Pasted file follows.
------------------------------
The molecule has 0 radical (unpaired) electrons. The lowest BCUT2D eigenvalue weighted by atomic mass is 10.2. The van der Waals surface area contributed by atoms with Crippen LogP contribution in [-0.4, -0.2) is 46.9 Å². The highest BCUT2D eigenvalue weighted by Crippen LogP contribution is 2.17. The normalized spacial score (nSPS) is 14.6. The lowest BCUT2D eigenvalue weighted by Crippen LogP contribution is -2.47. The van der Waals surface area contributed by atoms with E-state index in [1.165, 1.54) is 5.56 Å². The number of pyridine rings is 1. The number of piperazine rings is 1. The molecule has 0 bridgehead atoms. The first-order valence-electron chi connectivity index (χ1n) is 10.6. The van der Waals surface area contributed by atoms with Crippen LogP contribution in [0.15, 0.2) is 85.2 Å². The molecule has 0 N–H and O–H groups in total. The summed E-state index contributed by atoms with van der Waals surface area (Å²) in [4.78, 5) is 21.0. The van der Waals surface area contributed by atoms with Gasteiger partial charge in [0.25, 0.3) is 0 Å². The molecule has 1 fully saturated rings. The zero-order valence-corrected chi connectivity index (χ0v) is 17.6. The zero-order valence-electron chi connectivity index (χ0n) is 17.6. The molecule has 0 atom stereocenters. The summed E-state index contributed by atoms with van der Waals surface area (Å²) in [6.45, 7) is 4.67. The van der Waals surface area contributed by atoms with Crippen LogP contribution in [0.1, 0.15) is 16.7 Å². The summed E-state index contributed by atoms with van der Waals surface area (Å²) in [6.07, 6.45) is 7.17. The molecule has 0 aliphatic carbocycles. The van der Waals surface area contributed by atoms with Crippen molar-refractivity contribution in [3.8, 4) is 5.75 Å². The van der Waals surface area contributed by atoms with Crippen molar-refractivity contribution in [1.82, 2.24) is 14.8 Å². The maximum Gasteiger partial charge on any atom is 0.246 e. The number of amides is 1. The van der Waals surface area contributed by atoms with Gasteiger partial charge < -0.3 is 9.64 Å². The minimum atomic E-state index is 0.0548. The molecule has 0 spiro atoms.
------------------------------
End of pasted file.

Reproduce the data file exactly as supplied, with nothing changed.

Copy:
The molecule has 0 radical (unpaired) electrons. The lowest BCUT2D eigenvalue weighted by atomic mass is 10.2. The van der Waals surface area contributed by atoms with Crippen LogP contribution in [-0.4, -0.2) is 46.9 Å². The highest BCUT2D eigenvalue weighted by Crippen LogP contribution is 2.17. The normalized spacial score (nSPS) is 14.6. The lowest BCUT2D eigenvalue weighted by Crippen LogP contribution is -2.47. The van der Waals surface area contributed by atoms with E-state index in [1.165, 1.54) is 5.56 Å². The number of pyridine rings is 1. The number of piperazine rings is 1. The molecule has 0 bridgehead atoms. The first-order valence-electron chi connectivity index (χ1n) is 10.6. The van der Waals surface area contributed by atoms with Crippen LogP contribution in [0.15, 0.2) is 85.2 Å². The molecule has 0 N–H and O–H groups in total. The summed E-state index contributed by atoms with van der Waals surface area (Å²) in [4.78, 5) is 21.0. The van der Waals surface area contributed by atoms with Gasteiger partial charge in [0.25, 0.3) is 0 Å². The molecule has 1 fully saturated rings. The zero-order valence-corrected chi connectivity index (χ0v) is 17.6. The zero-order valence-electron chi connectivity index (χ0n) is 17.6. The molecule has 0 atom stereocenters. The summed E-state index contributed by atoms with van der Waals surface area (Å²) in [6.45, 7) is 4.67. The van der Waals surface area contributed by atoms with Crippen LogP contribution in [0.1, 0.15) is 16.7 Å². The summed E-state index contributed by atoms with van der Waals surface area (Å²) in [6.07, 6.45) is 7.17. The molecule has 0 aliphatic carbocycles. The van der Waals surface area contributed by atoms with Crippen molar-refractivity contribution in [3.8, 4) is 5.75 Å². The van der Waals surface area contributed by atoms with Crippen molar-refractivity contribution in [1.82, 2.24) is 14.8 Å². The maximum Gasteiger partial charge on any atom is 0.246 e. The number of amides is 1. The van der Waals surface area contributed by atoms with Gasteiger partial charge < -0.3 is 9.64 Å². The minimum atomic E-state index is 0.0548. The molecule has 0 spiro atoms.